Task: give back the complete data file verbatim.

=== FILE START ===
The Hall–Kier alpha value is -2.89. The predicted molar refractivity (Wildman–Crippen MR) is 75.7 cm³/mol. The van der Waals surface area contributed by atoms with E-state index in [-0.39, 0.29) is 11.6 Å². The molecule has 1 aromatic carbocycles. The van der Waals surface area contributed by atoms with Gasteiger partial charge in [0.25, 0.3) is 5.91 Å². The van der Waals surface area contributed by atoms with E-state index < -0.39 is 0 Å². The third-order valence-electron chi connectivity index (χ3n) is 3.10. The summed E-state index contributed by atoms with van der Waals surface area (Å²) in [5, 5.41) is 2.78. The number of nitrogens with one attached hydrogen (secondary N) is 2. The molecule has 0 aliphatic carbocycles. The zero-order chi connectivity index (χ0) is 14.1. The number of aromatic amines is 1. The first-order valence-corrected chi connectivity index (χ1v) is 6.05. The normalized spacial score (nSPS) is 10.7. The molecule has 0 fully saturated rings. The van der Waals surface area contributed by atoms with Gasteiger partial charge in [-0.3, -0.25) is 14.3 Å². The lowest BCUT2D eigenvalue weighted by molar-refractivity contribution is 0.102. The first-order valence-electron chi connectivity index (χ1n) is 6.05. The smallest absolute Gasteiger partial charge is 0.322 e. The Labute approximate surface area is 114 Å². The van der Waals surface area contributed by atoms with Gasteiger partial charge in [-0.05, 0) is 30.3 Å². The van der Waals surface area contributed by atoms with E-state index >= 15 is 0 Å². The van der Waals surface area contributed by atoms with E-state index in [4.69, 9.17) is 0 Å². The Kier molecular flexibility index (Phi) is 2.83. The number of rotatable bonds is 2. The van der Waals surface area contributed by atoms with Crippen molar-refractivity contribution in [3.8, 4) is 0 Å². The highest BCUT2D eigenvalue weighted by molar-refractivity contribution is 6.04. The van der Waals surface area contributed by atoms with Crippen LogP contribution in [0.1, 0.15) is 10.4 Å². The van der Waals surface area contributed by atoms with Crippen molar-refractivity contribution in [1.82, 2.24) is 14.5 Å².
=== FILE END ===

The Hall–Kier alpha value is -2.89. The predicted molar refractivity (Wildman–Crippen MR) is 75.7 cm³/mol. The van der Waals surface area contributed by atoms with E-state index in [-0.39, 0.29) is 11.6 Å². The molecule has 1 aromatic carbocycles. The van der Waals surface area contributed by atoms with Gasteiger partial charge in [0.25, 0.3) is 5.91 Å². The van der Waals surface area contributed by atoms with E-state index < -0.39 is 0 Å². The third-order valence-electron chi connectivity index (χ3n) is 3.10. The summed E-state index contributed by atoms with van der Waals surface area (Å²) in [5, 5.41) is 2.78. The number of nitrogens with one attached hydrogen (secondary N) is 2. The molecule has 0 aliphatic carbocycles. The zero-order chi connectivity index (χ0) is 14.1. The number of aromatic amines is 1. The first-order valence-corrected chi connectivity index (χ1v) is 6.05. The normalized spacial score (nSPS) is 10.7. The molecule has 0 fully saturated rings. The van der Waals surface area contributed by atoms with Gasteiger partial charge in [-0.3, -0.25) is 14.3 Å². The lowest BCUT2D eigenvalue weighted by molar-refractivity contribution is 0.102. The first-order valence-electron chi connectivity index (χ1n) is 6.05. The smallest absolute Gasteiger partial charge is 0.322 e. The Labute approximate surface area is 114 Å². The van der Waals surface area contributed by atoms with Gasteiger partial charge in [-0.05, 0) is 30.3 Å². The van der Waals surface area contributed by atoms with E-state index >= 15 is 0 Å². The van der Waals surface area contributed by atoms with E-state index in [4.69, 9.17) is 0 Å². The Kier molecular flexibility index (Phi) is 2.83. The number of rotatable bonds is 2. The van der Waals surface area contributed by atoms with Crippen molar-refractivity contribution in [3.8, 4) is 0 Å². The highest BCUT2D eigenvalue weighted by molar-refractivity contribution is 6.04. The van der Waals surface area contributed by atoms with Crippen LogP contribution in [0.1, 0.15) is 10.4 Å². The van der Waals surface area contributed by atoms with Crippen molar-refractivity contribution in [1.82, 2.24) is 14.5 Å².